The company provides physical laboratory equipment, such as a didactic process control plant, and pedagogical support, such as efficiency analyses of new classroom methodologies. The primary market for these products are universities and engineering professors.

“In Brazil, we work primarily with universities that need lab equipment, curriculum development, and system-improving information all based in engineering education research,” Coutinho said. “For example, we are partnering with two universities to assist in the development of their upcoming online courses. We assist them with curriculum design, and physical and virtual laboratory tools.”

ALGETEC imitates a physical university lab environment through their virtual reality laboratory platform. Using the application, students will enter a university building and choose a laboratory. The virtual laboratories are designed to prepare students for their physical laboratory activities.

“Our virtual labs hold the same equipment a physical lab would,” Coutinho said. “In here, students will complete tasks and activities as preparation and practice before entering the physical lab space.”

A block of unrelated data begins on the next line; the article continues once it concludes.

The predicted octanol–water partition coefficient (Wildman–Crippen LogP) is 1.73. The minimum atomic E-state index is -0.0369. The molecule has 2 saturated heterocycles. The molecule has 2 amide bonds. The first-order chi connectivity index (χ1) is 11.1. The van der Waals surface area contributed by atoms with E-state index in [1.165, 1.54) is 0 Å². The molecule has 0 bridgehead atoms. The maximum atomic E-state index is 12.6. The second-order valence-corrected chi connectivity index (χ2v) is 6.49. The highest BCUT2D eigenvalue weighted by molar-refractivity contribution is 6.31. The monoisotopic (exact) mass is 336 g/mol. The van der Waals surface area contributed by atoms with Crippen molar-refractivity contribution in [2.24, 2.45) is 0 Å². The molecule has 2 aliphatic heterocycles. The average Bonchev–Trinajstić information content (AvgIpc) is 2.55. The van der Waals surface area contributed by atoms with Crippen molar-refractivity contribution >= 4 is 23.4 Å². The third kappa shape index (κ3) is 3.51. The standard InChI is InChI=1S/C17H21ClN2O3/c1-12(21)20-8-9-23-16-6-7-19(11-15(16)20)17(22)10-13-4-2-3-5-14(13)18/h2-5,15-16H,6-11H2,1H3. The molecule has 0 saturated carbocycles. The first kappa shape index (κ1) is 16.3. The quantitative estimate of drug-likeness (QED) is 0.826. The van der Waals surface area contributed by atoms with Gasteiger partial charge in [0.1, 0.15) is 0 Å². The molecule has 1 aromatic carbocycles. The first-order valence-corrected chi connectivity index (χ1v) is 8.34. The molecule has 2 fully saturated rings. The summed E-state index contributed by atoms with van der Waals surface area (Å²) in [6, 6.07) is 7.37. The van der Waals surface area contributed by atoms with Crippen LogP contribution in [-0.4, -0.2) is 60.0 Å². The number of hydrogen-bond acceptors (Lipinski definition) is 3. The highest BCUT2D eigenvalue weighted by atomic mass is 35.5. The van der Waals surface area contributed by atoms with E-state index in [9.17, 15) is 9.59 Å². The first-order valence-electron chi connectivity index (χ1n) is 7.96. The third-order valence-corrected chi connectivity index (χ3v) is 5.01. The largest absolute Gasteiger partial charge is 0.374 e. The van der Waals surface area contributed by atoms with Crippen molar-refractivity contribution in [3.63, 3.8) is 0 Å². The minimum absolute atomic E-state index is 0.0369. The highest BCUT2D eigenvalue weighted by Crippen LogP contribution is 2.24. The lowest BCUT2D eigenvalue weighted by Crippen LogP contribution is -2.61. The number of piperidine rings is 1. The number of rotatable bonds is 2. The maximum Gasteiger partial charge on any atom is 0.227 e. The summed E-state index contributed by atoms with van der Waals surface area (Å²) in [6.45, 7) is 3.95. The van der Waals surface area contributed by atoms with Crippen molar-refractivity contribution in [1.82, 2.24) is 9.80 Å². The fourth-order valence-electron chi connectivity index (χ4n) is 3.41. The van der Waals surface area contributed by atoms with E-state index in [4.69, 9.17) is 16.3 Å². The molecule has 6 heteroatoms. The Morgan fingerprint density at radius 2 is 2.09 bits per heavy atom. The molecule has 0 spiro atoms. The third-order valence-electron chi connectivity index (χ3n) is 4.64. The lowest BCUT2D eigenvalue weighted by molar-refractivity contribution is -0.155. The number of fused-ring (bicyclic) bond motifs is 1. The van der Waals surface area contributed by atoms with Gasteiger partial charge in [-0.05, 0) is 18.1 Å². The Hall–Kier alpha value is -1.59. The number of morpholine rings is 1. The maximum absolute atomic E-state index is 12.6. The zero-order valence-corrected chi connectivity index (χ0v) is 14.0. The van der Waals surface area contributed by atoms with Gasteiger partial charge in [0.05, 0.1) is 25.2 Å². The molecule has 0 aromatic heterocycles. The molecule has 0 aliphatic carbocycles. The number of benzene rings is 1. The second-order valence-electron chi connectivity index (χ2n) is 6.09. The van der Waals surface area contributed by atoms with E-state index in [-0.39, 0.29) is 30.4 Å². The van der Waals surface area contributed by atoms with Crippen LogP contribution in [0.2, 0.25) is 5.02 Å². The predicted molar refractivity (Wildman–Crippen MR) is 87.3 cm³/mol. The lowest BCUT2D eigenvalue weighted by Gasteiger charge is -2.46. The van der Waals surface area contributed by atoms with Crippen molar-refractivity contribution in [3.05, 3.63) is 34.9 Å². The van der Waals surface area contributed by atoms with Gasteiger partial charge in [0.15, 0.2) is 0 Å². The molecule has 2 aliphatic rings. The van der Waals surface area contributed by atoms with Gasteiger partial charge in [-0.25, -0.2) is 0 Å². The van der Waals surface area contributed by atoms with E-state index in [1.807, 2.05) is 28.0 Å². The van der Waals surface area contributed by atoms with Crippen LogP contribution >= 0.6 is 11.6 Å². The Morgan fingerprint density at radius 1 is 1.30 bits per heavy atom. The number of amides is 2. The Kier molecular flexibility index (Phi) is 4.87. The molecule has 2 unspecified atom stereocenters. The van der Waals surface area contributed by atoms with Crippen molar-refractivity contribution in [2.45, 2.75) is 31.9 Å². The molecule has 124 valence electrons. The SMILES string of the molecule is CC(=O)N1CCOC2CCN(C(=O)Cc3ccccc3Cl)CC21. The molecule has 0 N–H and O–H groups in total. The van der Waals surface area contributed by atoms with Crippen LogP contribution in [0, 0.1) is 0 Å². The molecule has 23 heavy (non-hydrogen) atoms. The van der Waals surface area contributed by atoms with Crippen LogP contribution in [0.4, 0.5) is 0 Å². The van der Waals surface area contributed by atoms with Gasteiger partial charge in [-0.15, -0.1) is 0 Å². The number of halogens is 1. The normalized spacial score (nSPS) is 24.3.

In the virtual laboratory, students will learn how to implement engineering theories and safety procedures. Additionally, students can practice operating the virtual equipment and, then, confidently and accurately complete tasks in the physical laboratory.

“Our goal is to have students familiar with and prepared to apply different engineering theories and to operate equipment effectively when they arrive in a physical lab setting,” Coutinho said. “We do not want to replace the physical lab learning environment, but we do want to prepare students to work efficiently and safely in this setting.”

As engineers and professors, ALGETEC’s officers have access to a large collection of expertise and experience. Coutinho believes their combined capabilities and skills have allowed the company to succeed in Brazil and, soon, in the U.S.

“We support our clients through the whole process: from the top, with my work in engineering educational research, to physical lab equipment, designed for efficiency,”